Protesters question need for two new state prisons

A state trooper stops protesters Tuesday from walking toward the entrance to Graterford Prison, where the group had planned a demonstration against two correctional facilities being built on the site. Associated Press
A state trooper stops protesters Tuesday from walking toward the entrance to Graterford Prison, where the group had planned a demonstration against two correctional facilities being built on the site. Associated Press
Posted: July 19, 2012

LAST WEEK, Gov. Corbett signed a prison-reform bill that aims to keep nonviolent drug offenders out of state prisons, but for one group in the state, true reform means refraining from building any more prisons.

Decarcerate PA, which seeks to reduce the prison population and advocates for a moratorium on new prison facilities, spent Tuesday afternoon protesting two correctional facilities under construction in Skippack, Montgomery County.

Thomas Ditcher of Decarcerate PA said the group protested adding the Phoenix I and II prisons on the site of the 83-year-old Graterford Prison that stands there.

"We want a moratorium placed on prison-building in the state, starting with these [projects]," Ditcher said. "We're here to demand that Governor Corbett halts building [of new prisons]."

Hakim Ali of Decarcerate PA also said the group fundamentally opposes new prisons, adding that "there are too many penitentiaries in the state of Pennsylvania to begin with."

Although the new facilities will house 800 additional beds for inmates and will cost the state $400 million to build, Susan McNaughton, a spokeswoman for the state Department of Corrections, says the prisons will be more cost-effective long-term. The facilities are being built, McNaughton said, because Graterford would cost too much to renovate.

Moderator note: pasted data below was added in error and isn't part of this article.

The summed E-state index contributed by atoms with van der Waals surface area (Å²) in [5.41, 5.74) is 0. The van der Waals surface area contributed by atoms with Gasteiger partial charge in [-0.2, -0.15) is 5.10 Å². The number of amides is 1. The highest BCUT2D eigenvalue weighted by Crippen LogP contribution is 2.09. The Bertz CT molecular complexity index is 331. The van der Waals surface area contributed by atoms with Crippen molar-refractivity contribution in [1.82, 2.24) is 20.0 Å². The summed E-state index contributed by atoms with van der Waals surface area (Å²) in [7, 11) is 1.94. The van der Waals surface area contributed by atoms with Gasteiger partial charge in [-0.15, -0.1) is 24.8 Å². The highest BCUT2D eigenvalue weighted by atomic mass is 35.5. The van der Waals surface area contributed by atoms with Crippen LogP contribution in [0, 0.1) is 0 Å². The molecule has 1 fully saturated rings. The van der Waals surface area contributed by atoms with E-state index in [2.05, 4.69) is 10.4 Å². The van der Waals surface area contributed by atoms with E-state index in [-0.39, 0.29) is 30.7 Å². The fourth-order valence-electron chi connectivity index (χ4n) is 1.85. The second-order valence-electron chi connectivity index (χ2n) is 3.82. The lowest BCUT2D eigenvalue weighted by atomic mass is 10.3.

McNaughton added that John Wetzel, secretary of the Department of Corrections, met with activists from Decarcerate PA recently and said that "everything is on the table" in terms of ideas for prison reform.

The new facilities will house up to 4,100 inmates, the Corbett administration said when the project was announced last year. McNaughton said the project is expected to be finished in 2014, when inmates will be moved to the Phoenix facilities. Graterford will be "mothballed" and used to relieve temporary overcrowding, she said.

The law signed by Corbett on July 5 aims to get nonviolent criminals out of state prisons by instead providing them with local drug treatment and close supervision.

Contact Sean Carlin at 215-854-5926, carlins@phillynews.com or on Twitter @SeanCarlin84.

comments powered by Disqus
|
|
|
|
|